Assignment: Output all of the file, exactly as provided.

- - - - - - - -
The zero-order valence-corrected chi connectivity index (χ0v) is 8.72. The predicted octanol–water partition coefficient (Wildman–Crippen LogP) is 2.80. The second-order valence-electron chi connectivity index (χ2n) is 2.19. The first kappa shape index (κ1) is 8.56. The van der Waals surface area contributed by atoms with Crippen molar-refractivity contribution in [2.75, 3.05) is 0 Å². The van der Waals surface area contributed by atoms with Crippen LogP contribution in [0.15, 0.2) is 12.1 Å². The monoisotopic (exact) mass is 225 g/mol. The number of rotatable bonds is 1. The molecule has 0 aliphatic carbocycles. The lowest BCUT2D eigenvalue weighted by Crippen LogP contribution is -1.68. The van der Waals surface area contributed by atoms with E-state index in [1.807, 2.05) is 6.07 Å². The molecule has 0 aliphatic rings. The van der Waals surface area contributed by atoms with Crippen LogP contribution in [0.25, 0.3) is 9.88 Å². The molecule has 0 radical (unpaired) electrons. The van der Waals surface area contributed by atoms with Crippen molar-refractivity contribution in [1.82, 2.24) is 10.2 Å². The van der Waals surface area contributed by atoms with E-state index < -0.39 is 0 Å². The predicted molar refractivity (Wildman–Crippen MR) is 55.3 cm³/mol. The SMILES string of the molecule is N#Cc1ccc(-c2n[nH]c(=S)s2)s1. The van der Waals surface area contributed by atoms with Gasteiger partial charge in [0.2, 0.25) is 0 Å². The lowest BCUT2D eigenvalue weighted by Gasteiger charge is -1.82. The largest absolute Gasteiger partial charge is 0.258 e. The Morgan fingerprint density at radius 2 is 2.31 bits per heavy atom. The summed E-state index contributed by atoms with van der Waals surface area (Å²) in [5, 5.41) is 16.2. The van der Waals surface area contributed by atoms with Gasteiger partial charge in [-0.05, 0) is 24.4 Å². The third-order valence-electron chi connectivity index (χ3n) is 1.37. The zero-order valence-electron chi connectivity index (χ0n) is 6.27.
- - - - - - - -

The zero-order valence-corrected chi connectivity index (χ0v) is 8.72. The predicted octanol–water partition coefficient (Wildman–Crippen LogP) is 2.80. The second-order valence-electron chi connectivity index (χ2n) is 2.19. The first kappa shape index (κ1) is 8.56. The van der Waals surface area contributed by atoms with Crippen molar-refractivity contribution in [2.75, 3.05) is 0 Å². The van der Waals surface area contributed by atoms with Crippen LogP contribution in [0.15, 0.2) is 12.1 Å². The monoisotopic (exact) mass is 225 g/mol. The number of rotatable bonds is 1. The molecule has 0 aliphatic carbocycles. The lowest BCUT2D eigenvalue weighted by Crippen LogP contribution is -1.68. The van der Waals surface area contributed by atoms with E-state index in [1.807, 2.05) is 6.07 Å². The molecule has 0 aliphatic rings. The van der Waals surface area contributed by atoms with Crippen LogP contribution in [0.25, 0.3) is 9.88 Å². The molecule has 0 radical (unpaired) electrons. The van der Waals surface area contributed by atoms with Crippen molar-refractivity contribution in [1.82, 2.24) is 10.2 Å². The van der Waals surface area contributed by atoms with E-state index < -0.39 is 0 Å². The predicted molar refractivity (Wildman–Crippen MR) is 55.3 cm³/mol. The SMILES string of the molecule is N#Cc1ccc(-c2n[nH]c(=S)s2)s1. The van der Waals surface area contributed by atoms with Gasteiger partial charge in [0.2, 0.25) is 0 Å². The lowest BCUT2D eigenvalue weighted by Gasteiger charge is -1.82. The largest absolute Gasteiger partial charge is 0.258 e. The Morgan fingerprint density at radius 2 is 2.31 bits per heavy atom. The summed E-state index contributed by atoms with van der Waals surface area (Å²) in [5, 5.41) is 16.2. The van der Waals surface area contributed by atoms with Gasteiger partial charge in [-0.05, 0) is 24.4 Å². The third-order valence-electron chi connectivity index (χ3n) is 1.37. The zero-order valence-electron chi connectivity index (χ0n) is 6.27.